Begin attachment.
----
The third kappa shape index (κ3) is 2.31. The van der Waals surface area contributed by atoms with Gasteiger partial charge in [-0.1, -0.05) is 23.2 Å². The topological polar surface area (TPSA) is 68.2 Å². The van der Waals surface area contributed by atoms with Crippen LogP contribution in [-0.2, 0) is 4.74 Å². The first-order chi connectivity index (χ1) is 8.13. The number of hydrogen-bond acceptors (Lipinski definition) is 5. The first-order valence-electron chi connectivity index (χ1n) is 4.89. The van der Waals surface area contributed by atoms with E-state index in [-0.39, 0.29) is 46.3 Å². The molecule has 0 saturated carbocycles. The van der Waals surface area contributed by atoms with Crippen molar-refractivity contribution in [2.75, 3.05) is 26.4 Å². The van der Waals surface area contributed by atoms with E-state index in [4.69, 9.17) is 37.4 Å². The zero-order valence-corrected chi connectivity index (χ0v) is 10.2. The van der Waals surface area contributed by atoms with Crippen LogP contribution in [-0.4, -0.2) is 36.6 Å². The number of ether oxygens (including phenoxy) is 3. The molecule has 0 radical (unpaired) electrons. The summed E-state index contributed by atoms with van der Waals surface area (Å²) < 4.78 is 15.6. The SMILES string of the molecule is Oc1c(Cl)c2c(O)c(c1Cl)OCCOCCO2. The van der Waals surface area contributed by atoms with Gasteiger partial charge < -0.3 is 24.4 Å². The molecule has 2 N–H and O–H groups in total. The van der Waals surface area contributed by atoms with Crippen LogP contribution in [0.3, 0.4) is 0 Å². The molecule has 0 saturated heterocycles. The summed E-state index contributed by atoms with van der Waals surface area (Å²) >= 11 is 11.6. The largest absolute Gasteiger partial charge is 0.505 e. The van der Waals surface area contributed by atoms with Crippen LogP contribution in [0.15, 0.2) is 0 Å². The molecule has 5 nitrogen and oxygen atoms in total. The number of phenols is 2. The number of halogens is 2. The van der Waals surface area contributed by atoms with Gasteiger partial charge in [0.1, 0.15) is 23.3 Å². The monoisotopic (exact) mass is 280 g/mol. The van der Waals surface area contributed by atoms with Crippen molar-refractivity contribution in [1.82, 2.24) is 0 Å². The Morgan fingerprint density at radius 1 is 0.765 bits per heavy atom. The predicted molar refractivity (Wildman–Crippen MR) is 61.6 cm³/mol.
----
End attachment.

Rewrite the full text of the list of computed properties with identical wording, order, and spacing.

The third kappa shape index (κ3) is 2.31. The van der Waals surface area contributed by atoms with Gasteiger partial charge in [-0.1, -0.05) is 23.2 Å². The topological polar surface area (TPSA) is 68.2 Å². The van der Waals surface area contributed by atoms with Crippen LogP contribution in [-0.2, 0) is 4.74 Å². The first-order chi connectivity index (χ1) is 8.13. The number of hydrogen-bond acceptors (Lipinski definition) is 5. The first-order valence-electron chi connectivity index (χ1n) is 4.89. The van der Waals surface area contributed by atoms with E-state index in [-0.39, 0.29) is 46.3 Å². The molecule has 0 saturated carbocycles. The van der Waals surface area contributed by atoms with Crippen molar-refractivity contribution in [2.75, 3.05) is 26.4 Å². The van der Waals surface area contributed by atoms with E-state index in [4.69, 9.17) is 37.4 Å². The zero-order valence-corrected chi connectivity index (χ0v) is 10.2. The van der Waals surface area contributed by atoms with Crippen LogP contribution in [-0.4, -0.2) is 36.6 Å². The number of ether oxygens (including phenoxy) is 3. The molecule has 0 radical (unpaired) electrons. The summed E-state index contributed by atoms with van der Waals surface area (Å²) < 4.78 is 15.6. The SMILES string of the molecule is Oc1c(Cl)c2c(O)c(c1Cl)OCCOCCO2. The van der Waals surface area contributed by atoms with Gasteiger partial charge < -0.3 is 24.4 Å². The molecule has 2 N–H and O–H groups in total. The van der Waals surface area contributed by atoms with Crippen LogP contribution in [0.3, 0.4) is 0 Å². The molecule has 0 saturated heterocycles. The summed E-state index contributed by atoms with van der Waals surface area (Å²) >= 11 is 11.6. The largest absolute Gasteiger partial charge is 0.505 e. The van der Waals surface area contributed by atoms with Crippen LogP contribution in [0.15, 0.2) is 0 Å². The molecule has 5 nitrogen and oxygen atoms in total. The number of phenols is 2. The number of halogens is 2. The van der Waals surface area contributed by atoms with Gasteiger partial charge in [0.1, 0.15) is 23.3 Å². The monoisotopic (exact) mass is 280 g/mol. The van der Waals surface area contributed by atoms with Crippen molar-refractivity contribution in [1.82, 2.24) is 0 Å². The Morgan fingerprint density at radius 1 is 0.765 bits per heavy atom. The predicted molar refractivity (Wildman–Crippen MR) is 61.6 cm³/mol.